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Adobe Tackles Software Accessibility Issues

AccessWorld Solutions Helps Improve PDF Files

The technological developments in computer hardware and software over the last 25 years, beginning with the advent of affordable personal computers, have radically changed the world we live in by offering us more opportunities for manipulating and exchanging information. New digital technologies have perhaps been even more revolutionary for people who are blind or visually impaired. Devices like screen readers and computer braille interfaces, along with software languages such as HTML, have made a wealth of information available to people who are blind or visually impaired—information that was formerly "locked away" in the print medium or very expensive to produce in braille.

Adobe's Acrobat software package.

However, a "digital divide" has also accompanied these technological advancements. Although the software industry has come a long way, many developers still do not design products that are accessible to people who are blind or visually impaired. Products that, for instance, rely almost wholly on the mouse for screen navigation instead of having keyboard command equivalents are difficult, and sometimes impossible, to use for someone who is blind or has low vision.

Until recently, Adobe Systems Incorporated's suite of AcrobatTM software products and the Portable Document Format (PDF) file, the file format associated with AcrobatTM, have represented a challenge to blind and visually impaired people. The problem stemmed from the inability of screen readers, or devices that present text on the computer monitor in audio, to completely and accurately read the PDF document. In fact, early versions of PDF files were, essentially, an electronic format with all of the limitations of print.

Addressing this important issue, the Adobe software design company recently set a positive example for the rest of the industry by committing to make its AcrobatTM software usable by everyone—sighted or visually impaired. To ensure the accessibility of AcrobatTM software for disabled users, Adobe asked AccessWorld Solutions (AWS), AFB's consulting arm, to evaluate the accessibility features of AcrobatTM software products. After thorough usability testing, AWS offered several recommendations for making PDF files more accessible to people with disabilities. These recommendations were incorporated into Acrobat 6.0.1TM, the latest version.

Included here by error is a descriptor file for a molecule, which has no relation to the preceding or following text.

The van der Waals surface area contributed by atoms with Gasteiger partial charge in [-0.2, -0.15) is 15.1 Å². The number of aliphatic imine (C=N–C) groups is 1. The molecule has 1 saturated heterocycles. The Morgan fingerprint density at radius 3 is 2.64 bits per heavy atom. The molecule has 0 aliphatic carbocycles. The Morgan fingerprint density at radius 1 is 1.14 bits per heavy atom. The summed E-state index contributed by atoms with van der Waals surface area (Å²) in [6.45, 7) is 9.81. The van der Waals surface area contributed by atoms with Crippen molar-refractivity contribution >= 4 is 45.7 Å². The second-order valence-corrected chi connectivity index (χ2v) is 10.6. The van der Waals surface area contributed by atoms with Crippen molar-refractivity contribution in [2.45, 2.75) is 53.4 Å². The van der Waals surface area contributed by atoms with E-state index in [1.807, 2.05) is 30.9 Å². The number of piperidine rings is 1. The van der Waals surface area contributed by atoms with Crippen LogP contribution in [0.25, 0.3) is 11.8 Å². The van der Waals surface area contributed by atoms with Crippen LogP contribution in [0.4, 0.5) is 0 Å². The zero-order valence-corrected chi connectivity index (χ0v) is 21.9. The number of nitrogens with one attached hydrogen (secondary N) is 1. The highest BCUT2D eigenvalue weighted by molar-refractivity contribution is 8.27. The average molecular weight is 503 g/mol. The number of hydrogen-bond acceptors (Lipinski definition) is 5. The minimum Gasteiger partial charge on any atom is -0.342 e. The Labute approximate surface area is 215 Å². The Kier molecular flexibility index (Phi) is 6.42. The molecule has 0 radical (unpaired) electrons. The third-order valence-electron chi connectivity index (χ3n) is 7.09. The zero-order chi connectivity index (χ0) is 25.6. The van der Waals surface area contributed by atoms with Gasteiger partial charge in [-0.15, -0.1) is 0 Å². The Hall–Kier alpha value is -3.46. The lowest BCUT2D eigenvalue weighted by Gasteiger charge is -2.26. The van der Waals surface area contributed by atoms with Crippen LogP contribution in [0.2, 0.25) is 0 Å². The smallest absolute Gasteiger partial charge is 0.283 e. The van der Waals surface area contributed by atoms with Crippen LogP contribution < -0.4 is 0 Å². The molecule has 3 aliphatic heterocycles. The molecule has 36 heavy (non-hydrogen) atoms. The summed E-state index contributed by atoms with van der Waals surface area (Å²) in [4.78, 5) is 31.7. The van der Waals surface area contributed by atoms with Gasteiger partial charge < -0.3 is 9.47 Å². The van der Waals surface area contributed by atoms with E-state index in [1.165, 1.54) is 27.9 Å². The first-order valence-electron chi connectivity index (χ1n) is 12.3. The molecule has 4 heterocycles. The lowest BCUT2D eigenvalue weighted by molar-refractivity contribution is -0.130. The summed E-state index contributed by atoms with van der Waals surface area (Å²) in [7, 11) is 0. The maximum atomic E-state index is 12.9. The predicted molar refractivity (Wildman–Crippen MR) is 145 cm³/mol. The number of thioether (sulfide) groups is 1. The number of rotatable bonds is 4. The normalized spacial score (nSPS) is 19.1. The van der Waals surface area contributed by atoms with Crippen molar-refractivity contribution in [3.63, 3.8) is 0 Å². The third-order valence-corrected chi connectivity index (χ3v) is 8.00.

"Through a systematic process," said Jim Veltman, director, AFB AccessWorld Solutions, "the project team—made up of evaluators, marketing staff, product engineers, and Adobe management—were provided the opportunity for education, collaboration, and resolution of key accessibility issues. High priority barriers were recognized, and realistic, economically feasible solutions were developed."

AcrobatTM software products enable users to create, format, and read PDF files for a variety of purposes. More than 20 million documents are available using this format—an industry standard—on the World Wide Web, with more than two million on government web sites. PDFs are valued by corporations and institutions as a means of ensuring that documents look exactly the same, no matter what computer or web browser is used to view them. They are particularly useful when creating official or legal documents that may not be altered. With so much information being exchanged via PDF files, the accessibility of this particular file format is especially critical to people with disabilities. Moreover, by law, U.S. Government documents must be accessible to everyone, including people with disabilities.

AWS's many technical recommendations for Adobe Reader 6.0TM, free software that reads PDF files, and Acrobat 6.0 ProfessionalTM, software that creates and formats PDF files, included improving compatibility with screen readers and making keyboard substitutions for mouse-driven features. Low vision users will benefit from new features such as high magnification functions and adjustable high color contrasts.

Despite the many improvements that have been made, Acrobat 6.0.1TM and PDF files are still not perfectly accessible. Some problems may never be totally resolved, since many PDF documents were created several years ago on previous versions of AcrobatTM that lacked accessibility features. However, Adobe is committed to resolving all outstanding accessibility issues that are technically possible to fix.

With future releases of AcrobatTM, additional accessibility features will be introduced and enhanced. Software advancements are for everyone, sighted or visually impaired, and Adobe wants to make sure that the Information Age doesn't leave anyone behind.

Because PDF files are so popular and widely used, the improvements made to AcrobatTM will provide blind or visually impaired consumers with access to countless documents that were previously unavailable to them. This is good news for people who are blind or visually impaired, as well as for Adobe. The company stands to gain a new segment of users who will benefit from a more accessible and usable product.

Image Caption: Adobe's Acrobat software package.

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